These resealable pouches are perfect for creating your own ready to eat meals! These bags have an excellent barrier against oxygen and moisture so that you food stays fresh long!
Whether you make jerky, dried fruit, or full on meals, these pouches are ready for the toughest adventures!
Use a permanent marker to write a description of your dried food on the front or back of the pouch!
Buy by the single, ten, or fifty (save ~6%!)
I just received an order of 10 and am excited to use them this weekend for a Labor Day backpacking trip. Looks good so far! My only question: are these reusable time after time or are they disposable after one use?
Bought these to package up some meals for a 4-day backpacking trip, and they worked great! Will definitely continue to use these for all future trips!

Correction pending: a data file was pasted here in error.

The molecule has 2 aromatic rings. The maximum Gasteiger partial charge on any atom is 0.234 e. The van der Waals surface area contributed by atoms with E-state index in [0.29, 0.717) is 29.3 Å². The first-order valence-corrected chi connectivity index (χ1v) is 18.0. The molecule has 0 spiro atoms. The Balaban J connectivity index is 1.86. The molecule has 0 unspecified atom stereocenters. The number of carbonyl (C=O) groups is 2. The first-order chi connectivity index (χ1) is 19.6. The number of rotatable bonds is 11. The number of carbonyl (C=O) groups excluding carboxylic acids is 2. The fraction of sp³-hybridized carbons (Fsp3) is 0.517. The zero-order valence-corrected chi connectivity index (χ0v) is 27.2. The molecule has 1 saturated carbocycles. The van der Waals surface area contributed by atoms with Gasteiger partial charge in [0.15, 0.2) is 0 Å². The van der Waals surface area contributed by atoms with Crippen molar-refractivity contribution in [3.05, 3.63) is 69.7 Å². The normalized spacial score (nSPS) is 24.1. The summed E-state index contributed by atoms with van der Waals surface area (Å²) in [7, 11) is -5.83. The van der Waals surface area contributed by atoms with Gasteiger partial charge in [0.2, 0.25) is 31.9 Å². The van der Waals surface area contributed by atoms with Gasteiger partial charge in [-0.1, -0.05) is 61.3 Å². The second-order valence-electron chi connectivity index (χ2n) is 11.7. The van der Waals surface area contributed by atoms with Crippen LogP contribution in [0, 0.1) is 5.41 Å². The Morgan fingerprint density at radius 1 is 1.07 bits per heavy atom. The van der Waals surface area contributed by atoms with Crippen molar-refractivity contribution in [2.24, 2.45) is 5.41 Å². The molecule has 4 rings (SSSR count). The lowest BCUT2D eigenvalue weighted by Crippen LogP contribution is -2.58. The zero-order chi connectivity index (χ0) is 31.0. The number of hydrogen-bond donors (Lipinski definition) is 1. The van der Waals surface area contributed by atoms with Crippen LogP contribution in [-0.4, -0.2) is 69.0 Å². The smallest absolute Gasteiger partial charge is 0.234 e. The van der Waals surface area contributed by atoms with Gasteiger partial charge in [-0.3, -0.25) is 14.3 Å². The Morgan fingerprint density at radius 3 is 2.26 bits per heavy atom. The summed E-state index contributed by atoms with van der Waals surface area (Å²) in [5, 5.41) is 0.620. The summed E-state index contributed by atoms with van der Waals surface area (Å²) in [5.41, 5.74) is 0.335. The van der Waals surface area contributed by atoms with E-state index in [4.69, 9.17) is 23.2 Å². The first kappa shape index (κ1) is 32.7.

I started crafting my own backpacking recipes recently, and after an overnight that wasn’t fun because we ran out of fuel from simmering food the whole time (not to mention having to spend time cooking, washing and carrying the weight of dishes, and just transferring from container to container), we decided to switch to a boiling-water only cook method. I tweaked the recipes a bit, bought these bags, and it all worked out fantastically! The bags are super lightweight, very durable, and reasonably priced. The physical design is fantastic, with a slick gusseted bottom that makes them easy to stand up and pour the food and water in, and they hold heat in as well as packages from legit backpacking food companies! (My food was still piping hot after a 20-minute boiling water soak! I wrapped my emergency blanket and sleeping bag around them at first, as I was concerned about the recipe having enough time and heat for rehydrating, but I think that was unnecessary, as these seem to hold heat great.) We even made tea from some wildcrafted rose-hips in a washed out bag, stuffed in the back stretch pocket of my backpack! I wouldn’t trust the zipper to be exceptionally watertight, but it seemed to work well upright and under a little pressure, even while hiking. Also, for the packaging side of things, the outer surface of the package is super easy to write on with Sharpie, which is great! (I always felt like ziplocks felt like they were tearing under the marker a bit, and writing on these was supremely smooth.)